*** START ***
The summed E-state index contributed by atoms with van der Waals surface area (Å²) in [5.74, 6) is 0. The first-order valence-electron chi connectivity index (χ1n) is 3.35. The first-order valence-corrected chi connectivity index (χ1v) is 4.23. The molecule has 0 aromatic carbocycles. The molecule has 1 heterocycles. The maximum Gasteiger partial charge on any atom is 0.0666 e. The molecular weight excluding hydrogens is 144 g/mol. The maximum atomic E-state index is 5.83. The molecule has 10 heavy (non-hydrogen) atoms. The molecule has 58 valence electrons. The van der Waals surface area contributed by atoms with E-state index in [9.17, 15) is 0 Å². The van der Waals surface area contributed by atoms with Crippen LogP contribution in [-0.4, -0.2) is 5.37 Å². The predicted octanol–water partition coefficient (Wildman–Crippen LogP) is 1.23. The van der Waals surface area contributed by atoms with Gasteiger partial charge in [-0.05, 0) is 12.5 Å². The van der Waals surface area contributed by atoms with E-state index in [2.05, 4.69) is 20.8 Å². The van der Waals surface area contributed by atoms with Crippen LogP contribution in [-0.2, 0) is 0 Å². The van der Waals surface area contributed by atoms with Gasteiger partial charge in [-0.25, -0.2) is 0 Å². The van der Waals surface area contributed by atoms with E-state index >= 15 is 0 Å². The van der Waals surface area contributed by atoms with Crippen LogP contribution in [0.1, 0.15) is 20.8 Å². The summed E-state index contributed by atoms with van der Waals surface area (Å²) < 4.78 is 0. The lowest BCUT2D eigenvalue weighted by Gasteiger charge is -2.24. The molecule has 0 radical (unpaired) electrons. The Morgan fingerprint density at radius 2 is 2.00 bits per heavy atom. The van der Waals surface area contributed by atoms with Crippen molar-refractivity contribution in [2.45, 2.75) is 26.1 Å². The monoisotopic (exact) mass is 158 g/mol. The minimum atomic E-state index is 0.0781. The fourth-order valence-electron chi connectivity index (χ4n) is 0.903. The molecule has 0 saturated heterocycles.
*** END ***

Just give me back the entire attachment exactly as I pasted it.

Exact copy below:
The summed E-state index contributed by atoms with van der Waals surface area (Å²) in [5.74, 6) is 0. The first-order valence-electron chi connectivity index (χ1n) is 3.35. The first-order valence-corrected chi connectivity index (χ1v) is 4.23. The molecule has 0 aromatic carbocycles. The molecule has 1 heterocycles. The maximum Gasteiger partial charge on any atom is 0.0666 e. The molecular weight excluding hydrogens is 144 g/mol. The maximum atomic E-state index is 5.83. The molecule has 10 heavy (non-hydrogen) atoms. The molecule has 58 valence electrons. The van der Waals surface area contributed by atoms with E-state index in [9.17, 15) is 0 Å². The van der Waals surface area contributed by atoms with Crippen LogP contribution in [-0.4, -0.2) is 5.37 Å². The predicted octanol–water partition coefficient (Wildman–Crippen LogP) is 1.23. The van der Waals surface area contributed by atoms with Gasteiger partial charge in [-0.05, 0) is 12.5 Å². The van der Waals surface area contributed by atoms with E-state index in [2.05, 4.69) is 20.8 Å². The van der Waals surface area contributed by atoms with Crippen LogP contribution in [-0.2, 0) is 0 Å². The van der Waals surface area contributed by atoms with Gasteiger partial charge in [-0.25, -0.2) is 0 Å². The van der Waals surface area contributed by atoms with E-state index >= 15 is 0 Å². The van der Waals surface area contributed by atoms with Crippen LogP contribution in [0.1, 0.15) is 20.8 Å². The summed E-state index contributed by atoms with van der Waals surface area (Å²) < 4.78 is 0. The lowest BCUT2D eigenvalue weighted by Gasteiger charge is -2.24. The molecule has 0 radical (unpaired) electrons. The Morgan fingerprint density at radius 2 is 2.00 bits per heavy atom. The van der Waals surface area contributed by atoms with Crippen molar-refractivity contribution in [2.45, 2.75) is 26.1 Å². The monoisotopic (exact) mass is 158 g/mol. The minimum atomic E-state index is 0.0781. The fourth-order valence-electron chi connectivity index (χ4n) is 0.903. The molecule has 0 saturated heterocycles.